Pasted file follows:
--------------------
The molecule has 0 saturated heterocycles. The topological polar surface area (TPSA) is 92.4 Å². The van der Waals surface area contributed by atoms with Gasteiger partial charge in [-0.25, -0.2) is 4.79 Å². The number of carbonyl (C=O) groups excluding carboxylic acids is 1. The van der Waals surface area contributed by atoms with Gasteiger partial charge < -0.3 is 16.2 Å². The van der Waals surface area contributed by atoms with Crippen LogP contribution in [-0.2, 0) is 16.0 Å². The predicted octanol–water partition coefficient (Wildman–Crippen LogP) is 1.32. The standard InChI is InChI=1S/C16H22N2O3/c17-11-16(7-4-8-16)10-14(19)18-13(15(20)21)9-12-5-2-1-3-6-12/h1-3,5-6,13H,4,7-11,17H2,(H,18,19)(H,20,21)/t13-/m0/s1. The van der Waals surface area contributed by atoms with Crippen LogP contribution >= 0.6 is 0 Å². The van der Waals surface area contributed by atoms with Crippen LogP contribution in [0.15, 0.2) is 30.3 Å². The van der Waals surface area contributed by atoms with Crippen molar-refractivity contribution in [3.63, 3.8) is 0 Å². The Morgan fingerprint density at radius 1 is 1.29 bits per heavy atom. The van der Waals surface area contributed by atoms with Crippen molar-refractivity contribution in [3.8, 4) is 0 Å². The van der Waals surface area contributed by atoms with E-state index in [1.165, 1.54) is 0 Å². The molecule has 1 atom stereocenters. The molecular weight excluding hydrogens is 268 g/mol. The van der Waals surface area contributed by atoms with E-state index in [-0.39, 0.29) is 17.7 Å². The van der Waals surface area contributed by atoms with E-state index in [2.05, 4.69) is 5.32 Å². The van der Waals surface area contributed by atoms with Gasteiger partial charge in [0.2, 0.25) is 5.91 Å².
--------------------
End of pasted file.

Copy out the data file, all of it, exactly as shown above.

The molecule has 0 saturated heterocycles. The topological polar surface area (TPSA) is 92.4 Å². The van der Waals surface area contributed by atoms with Gasteiger partial charge in [-0.25, -0.2) is 4.79 Å². The number of carbonyl (C=O) groups excluding carboxylic acids is 1. The van der Waals surface area contributed by atoms with Gasteiger partial charge < -0.3 is 16.2 Å². The van der Waals surface area contributed by atoms with Crippen LogP contribution in [-0.2, 0) is 16.0 Å². The predicted octanol–water partition coefficient (Wildman–Crippen LogP) is 1.32. The standard InChI is InChI=1S/C16H22N2O3/c17-11-16(7-4-8-16)10-14(19)18-13(15(20)21)9-12-5-2-1-3-6-12/h1-3,5-6,13H,4,7-11,17H2,(H,18,19)(H,20,21)/t13-/m0/s1. The van der Waals surface area contributed by atoms with Crippen LogP contribution >= 0.6 is 0 Å². The van der Waals surface area contributed by atoms with Crippen LogP contribution in [0.15, 0.2) is 30.3 Å². The van der Waals surface area contributed by atoms with Crippen molar-refractivity contribution in [3.63, 3.8) is 0 Å². The Morgan fingerprint density at radius 1 is 1.29 bits per heavy atom. The van der Waals surface area contributed by atoms with Crippen molar-refractivity contribution in [3.8, 4) is 0 Å². The van der Waals surface area contributed by atoms with E-state index in [1.165, 1.54) is 0 Å². The molecule has 1 atom stereocenters. The molecular weight excluding hydrogens is 268 g/mol. The van der Waals surface area contributed by atoms with E-state index in [-0.39, 0.29) is 17.7 Å². The van der Waals surface area contributed by atoms with E-state index in [2.05, 4.69) is 5.32 Å². The van der Waals surface area contributed by atoms with Gasteiger partial charge in [0.2, 0.25) is 5.91 Å².